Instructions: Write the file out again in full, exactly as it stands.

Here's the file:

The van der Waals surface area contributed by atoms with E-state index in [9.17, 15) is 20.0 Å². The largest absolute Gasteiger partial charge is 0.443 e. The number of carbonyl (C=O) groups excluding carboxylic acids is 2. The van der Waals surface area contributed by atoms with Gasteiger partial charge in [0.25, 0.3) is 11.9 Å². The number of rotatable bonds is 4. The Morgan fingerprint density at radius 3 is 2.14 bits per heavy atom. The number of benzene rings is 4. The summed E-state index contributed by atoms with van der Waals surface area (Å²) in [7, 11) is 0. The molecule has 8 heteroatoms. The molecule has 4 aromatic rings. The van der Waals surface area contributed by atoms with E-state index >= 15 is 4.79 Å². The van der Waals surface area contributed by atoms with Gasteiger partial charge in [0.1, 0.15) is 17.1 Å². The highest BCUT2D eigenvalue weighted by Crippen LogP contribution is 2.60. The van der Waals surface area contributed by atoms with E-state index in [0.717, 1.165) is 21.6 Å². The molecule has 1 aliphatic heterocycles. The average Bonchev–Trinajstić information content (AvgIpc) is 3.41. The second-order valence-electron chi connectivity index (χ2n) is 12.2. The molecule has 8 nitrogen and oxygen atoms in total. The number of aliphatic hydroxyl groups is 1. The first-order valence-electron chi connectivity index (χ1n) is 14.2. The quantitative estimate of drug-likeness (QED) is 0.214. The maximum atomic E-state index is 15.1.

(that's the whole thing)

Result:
The van der Waals surface area contributed by atoms with E-state index in [9.17, 15) is 20.0 Å². The largest absolute Gasteiger partial charge is 0.443 e. The number of carbonyl (C=O) groups excluding carboxylic acids is 2. The van der Waals surface area contributed by atoms with Gasteiger partial charge in [0.25, 0.3) is 11.9 Å². The number of rotatable bonds is 4. The Morgan fingerprint density at radius 3 is 2.14 bits per heavy atom. The number of benzene rings is 4. The summed E-state index contributed by atoms with van der Waals surface area (Å²) in [7, 11) is 0. The molecule has 8 heteroatoms. The molecule has 4 aromatic rings. The van der Waals surface area contributed by atoms with E-state index >= 15 is 4.79 Å². The van der Waals surface area contributed by atoms with Gasteiger partial charge in [0.1, 0.15) is 17.1 Å². The highest BCUT2D eigenvalue weighted by Crippen LogP contribution is 2.60. The van der Waals surface area contributed by atoms with E-state index in [0.717, 1.165) is 21.6 Å². The molecule has 1 aliphatic heterocycles. The average Bonchev–Trinajstić information content (AvgIpc) is 3.41. The second-order valence-electron chi connectivity index (χ2n) is 12.2. The molecule has 8 nitrogen and oxygen atoms in total. The number of aliphatic hydroxyl groups is 1. The first-order valence-electron chi connectivity index (χ1n) is 14.2. The quantitative estimate of drug-likeness (QED) is 0.214. The maximum atomic E-state index is 15.1.